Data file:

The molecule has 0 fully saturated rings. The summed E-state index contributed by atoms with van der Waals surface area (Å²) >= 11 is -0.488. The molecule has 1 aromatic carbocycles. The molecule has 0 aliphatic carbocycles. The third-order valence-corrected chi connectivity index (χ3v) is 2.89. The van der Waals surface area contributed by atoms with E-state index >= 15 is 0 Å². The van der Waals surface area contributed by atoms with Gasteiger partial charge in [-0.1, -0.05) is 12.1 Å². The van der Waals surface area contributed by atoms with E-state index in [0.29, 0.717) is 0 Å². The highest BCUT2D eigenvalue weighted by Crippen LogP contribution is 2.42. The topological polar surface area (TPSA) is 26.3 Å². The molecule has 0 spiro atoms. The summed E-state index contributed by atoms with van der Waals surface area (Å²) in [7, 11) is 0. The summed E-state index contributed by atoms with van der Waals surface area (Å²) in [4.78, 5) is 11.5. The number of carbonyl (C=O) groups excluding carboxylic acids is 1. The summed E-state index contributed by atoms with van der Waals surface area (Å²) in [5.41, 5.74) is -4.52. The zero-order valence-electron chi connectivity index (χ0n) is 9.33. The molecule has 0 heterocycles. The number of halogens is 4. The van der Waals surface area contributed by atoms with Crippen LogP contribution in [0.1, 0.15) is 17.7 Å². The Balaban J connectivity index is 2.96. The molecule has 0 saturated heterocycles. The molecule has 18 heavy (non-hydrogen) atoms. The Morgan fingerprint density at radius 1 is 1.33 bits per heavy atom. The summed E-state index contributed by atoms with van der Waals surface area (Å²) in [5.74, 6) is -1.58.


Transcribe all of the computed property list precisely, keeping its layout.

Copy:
The molecule has 0 fully saturated rings. The summed E-state index contributed by atoms with van der Waals surface area (Å²) >= 11 is -0.488. The molecule has 1 aromatic carbocycles. The molecule has 0 aliphatic carbocycles. The third-order valence-corrected chi connectivity index (χ3v) is 2.89. The van der Waals surface area contributed by atoms with E-state index >= 15 is 0 Å². The van der Waals surface area contributed by atoms with Gasteiger partial charge in [-0.1, -0.05) is 12.1 Å². The van der Waals surface area contributed by atoms with E-state index in [0.29, 0.717) is 0 Å². The highest BCUT2D eigenvalue weighted by Crippen LogP contribution is 2.42. The topological polar surface area (TPSA) is 26.3 Å². The molecule has 0 spiro atoms. The summed E-state index contributed by atoms with van der Waals surface area (Å²) in [7, 11) is 0. The summed E-state index contributed by atoms with van der Waals surface area (Å²) in [4.78, 5) is 11.5. The number of carbonyl (C=O) groups excluding carboxylic acids is 1. The summed E-state index contributed by atoms with van der Waals surface area (Å²) in [5.41, 5.74) is -4.52. The zero-order valence-electron chi connectivity index (χ0n) is 9.33. The molecule has 0 heterocycles. The number of halogens is 4. The van der Waals surface area contributed by atoms with Crippen LogP contribution in [0.1, 0.15) is 17.7 Å². The Balaban J connectivity index is 2.96. The molecule has 0 saturated heterocycles. The molecule has 18 heavy (non-hydrogen) atoms. The Morgan fingerprint density at radius 1 is 1.33 bits per heavy atom. The summed E-state index contributed by atoms with van der Waals surface area (Å²) in [5.74, 6) is -1.58.